5 common dilemmas home sellers face:

1. How do I set a perfect selling price?
2. As a seller, what do I pay for at closing?
3. How do the negotiations go?
4. How do I sell my home without lowering my price any further?
5. How do I execute a 1031 exchange? Will it help me avoid taxes?

1. How do I set a perfect selling price?

The best way to figure out the price of your home is to do a comparative market analysis, (CMA) based on a few properties that are on the market now AND many properties that have recently sold. Thinking of setting a high starting price, and then lowering it? NO!!!!!

photo: batman smacks robin for trying to price his house too high

Most sellers don’t want to hear that their home isn’t going to bring a higher price than the one down the street that sold 6 months ago. But, they may be unaware that the sold home had a ton of upgrades, and was in far better condition than their home is.
A CMA will flush these facts out.

Chase.com’s LIVE VALUE MAP is a good starting point:

view your home's automate value estimate.

To get a more accurate evaluation of your home’s suggested list price, get a free PERSONALIZED CMA. TON’S OF DATA POINTS.

Despite some grumblings, few if any agents would list a property for too high of a price just to generate a higher commission. The house will just sit on the MLS gathering dust and the agent knows they’ll be the one to blame. Later, the home will start to be discounted even below the original asking price because it has sat on the market for too long.

Conversely, listing for too little to generate a quick sale is also not in an agent’s best interests either.

The solution: Choose experience over any other factor… An experienced Realtor will throw open their toolbox full of pricing scenarios and generate a far more accurate sales price, than Zillow or a bank. The inescapable fact to take away from all of this: It is vital that the price of a home be set correctly on DAY ONE. Further adjustments will give mixed signals to buyers and will both cool off any interest, and confuse the market, delaying your sale, and likely costing you in the long run.

2. As a seller, what do I pay for at closing?
Typically, the following:
  • Real estate commission
  • disclosure reports
  • existing encumbrances
  • pest inspection/termite report
  • transfer tax ($1.10 per $1,000 of price)
  • escrow fees (split proportionately to buyer/seller)
Oh, and a seemingly massive chunk to the Franchise Tax Board, for sales tax depending on several factors covered here, for capital gains. If this is your primary residence, a certain amount of profit is excluded from sales tax. See the link. The “good news” is that a substantial amount of the profits is not taxed. Consult us directly for your situation.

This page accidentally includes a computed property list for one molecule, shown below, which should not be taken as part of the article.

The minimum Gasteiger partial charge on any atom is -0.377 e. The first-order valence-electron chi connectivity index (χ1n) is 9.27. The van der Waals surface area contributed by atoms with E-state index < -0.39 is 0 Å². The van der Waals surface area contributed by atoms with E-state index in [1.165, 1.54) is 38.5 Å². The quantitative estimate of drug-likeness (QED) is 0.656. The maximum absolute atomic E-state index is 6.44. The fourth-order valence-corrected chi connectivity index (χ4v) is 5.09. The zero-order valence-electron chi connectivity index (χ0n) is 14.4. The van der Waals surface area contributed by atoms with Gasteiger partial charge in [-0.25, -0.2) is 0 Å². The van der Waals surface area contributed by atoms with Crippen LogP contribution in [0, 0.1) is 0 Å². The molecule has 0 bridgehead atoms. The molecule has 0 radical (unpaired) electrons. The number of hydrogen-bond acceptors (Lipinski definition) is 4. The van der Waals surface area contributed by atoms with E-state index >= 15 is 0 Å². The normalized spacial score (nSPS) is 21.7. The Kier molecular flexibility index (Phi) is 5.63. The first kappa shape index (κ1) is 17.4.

Sometimes, the seller must pay for attorney fees, courier fees, escrow fees, notary fees, and owners’ title insurance premium. These items all will be sorted out by your agents and the lender.

3. How do the negotiations go?
Once you accept an offer to sell your house, you will need to make a list of all the things you and your buyer must do before closing. The property may need to be formally appraised, surveyed, inspected or repaired. I will spearhead the effort and serve as your advocate when dealing with the buyer’s agent and service providers. Depending on the written contract, you may pay for all, some or none of these items.

Don’t try to hide ANYTHING about your home. You set yourself up for lawsuits if proof becomes available that you knew of a material defect and didn’t disclose it to the buyer.

4. How do I sell my home without lowering my price any further?
Offer other enticements beyond dollar bills.
Seller finance is all about flexibility. The 10% down payment that is a typical cause of buyers passing on a higher-priced property, can be addressed by offering to accept payments in increments. In a flexible agreement, a seller can give the buyer an option to pay in a set of smaller increments. That way, the barrier to entry isn’t as difficult for the buyer.
Home buying is a tug of war“But this is just one example of a flexible agreement. That’s the beauty of seller finance terms. The goal is to make a house easy to buy. As long as it’s easy to buy, it becomes easy to sell. It’s as simple as that.”

Another creative way for your buyer to generate down payment money is through crowdsourcing the funds from friends and family with a site such as zimplemoney.com There is a calculator on the site that allows them to set up how they will pay everyone back.

If you have a clear agreement and repayment plan, ZimpleMoney makes your loan convenient, reliable and safe. If you don’t ask the answer is always no …so buyers,…. start asking.

Offer Other Concessions

5. What is, and how do I execute a 1031 exchange? Will it help me avoid taxes?

Here’s a lengthy primer on the 1031 exchange.
Basically, the 1031 exchange allows you up to a year to buy another home to become your primary residence when you sell the home you are in. This allows you to avoid paying the sales taxes that accompany a home sale.

Further reading: Check out our real estate magazine Homespun for dozens of other home buyer/seller articles.

Homespun daily real estate magazine- From The Gallatin Group